A new generation of high-temperature fusion-bonded epoxy (FBE) coatings are being developed as a lower-cost alternative to alloy steels for protecting the internal surface of tubing, casing, flowlines, and pipelines. In the new FBE coatings with a high glass-transition temperature (Tg), the highly functional epoxy resin and ingredients can make interpretation of testing results difficult for coating specifiers.
According to NACE International member Dustin Traylor, global functional product manager/technical services manager with Axalta Coating Systems (Houston, Texas, USA), tests for internal FBE coatings are very different than tests designed for external pipe FBE coatings because of the nature of the exposure environment for internal pipe coatings (e.g., temperature, pressure, gas, and chemical contaminants). To simulate these field conditions in a controlled laboratory setting and accelerate the evaluation process, coating scientists use an autoclave test.
During this type of test, coating samples are exposed to liquids and gases under high temperature and pressure inside a specially designed metal vessel. The conditions of the autoclave test are typically selected to simulate the potential upper limits of service to facilitate any degradation of the coating. Coatings that demonstrate the least reaction to the environment are considered the most suitable.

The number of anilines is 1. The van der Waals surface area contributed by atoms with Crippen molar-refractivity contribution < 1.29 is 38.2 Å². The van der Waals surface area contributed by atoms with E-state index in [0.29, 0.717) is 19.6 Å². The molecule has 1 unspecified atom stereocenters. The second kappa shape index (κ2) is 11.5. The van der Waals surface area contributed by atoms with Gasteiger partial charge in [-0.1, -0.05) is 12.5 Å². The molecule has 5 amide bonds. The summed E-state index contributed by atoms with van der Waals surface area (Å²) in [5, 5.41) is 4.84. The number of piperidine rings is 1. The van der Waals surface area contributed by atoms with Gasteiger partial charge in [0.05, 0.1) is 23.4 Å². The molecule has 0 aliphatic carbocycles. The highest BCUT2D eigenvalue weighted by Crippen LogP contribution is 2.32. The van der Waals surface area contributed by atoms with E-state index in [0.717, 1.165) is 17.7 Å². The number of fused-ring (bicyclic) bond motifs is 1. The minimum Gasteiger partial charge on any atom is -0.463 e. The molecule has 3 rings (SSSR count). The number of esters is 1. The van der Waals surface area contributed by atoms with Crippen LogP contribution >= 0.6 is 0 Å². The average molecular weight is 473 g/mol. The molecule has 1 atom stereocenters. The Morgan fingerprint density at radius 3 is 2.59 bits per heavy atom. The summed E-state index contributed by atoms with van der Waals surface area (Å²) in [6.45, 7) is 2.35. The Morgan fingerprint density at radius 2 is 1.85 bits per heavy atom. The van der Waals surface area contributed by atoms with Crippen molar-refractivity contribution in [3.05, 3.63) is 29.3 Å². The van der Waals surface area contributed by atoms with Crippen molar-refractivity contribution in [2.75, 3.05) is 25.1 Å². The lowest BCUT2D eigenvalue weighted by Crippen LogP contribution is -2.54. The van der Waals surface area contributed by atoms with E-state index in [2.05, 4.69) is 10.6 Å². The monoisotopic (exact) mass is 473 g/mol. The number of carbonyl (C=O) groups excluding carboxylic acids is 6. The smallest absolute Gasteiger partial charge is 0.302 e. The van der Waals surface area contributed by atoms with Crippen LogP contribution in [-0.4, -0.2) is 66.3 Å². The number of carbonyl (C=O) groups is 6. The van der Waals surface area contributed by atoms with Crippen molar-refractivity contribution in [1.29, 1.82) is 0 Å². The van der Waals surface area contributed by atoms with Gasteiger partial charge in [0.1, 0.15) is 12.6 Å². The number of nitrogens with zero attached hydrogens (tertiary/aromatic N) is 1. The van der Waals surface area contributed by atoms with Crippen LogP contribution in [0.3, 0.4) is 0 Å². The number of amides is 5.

Autoclave testing is widely accepted as the most effective laboratory test for evaluating the performance of internal pipe coatings, Traylor says; however, he notes there are major differences within the coatings community on the length of testing time utilized to observe a coating’s reaction to the environment, as well as the interpretation of the results gathered at the test’s conclusion. Typically, laboratories will compare swelling, blistering, adhesion, and color change of exposed coating samples to a sample that is unexposed.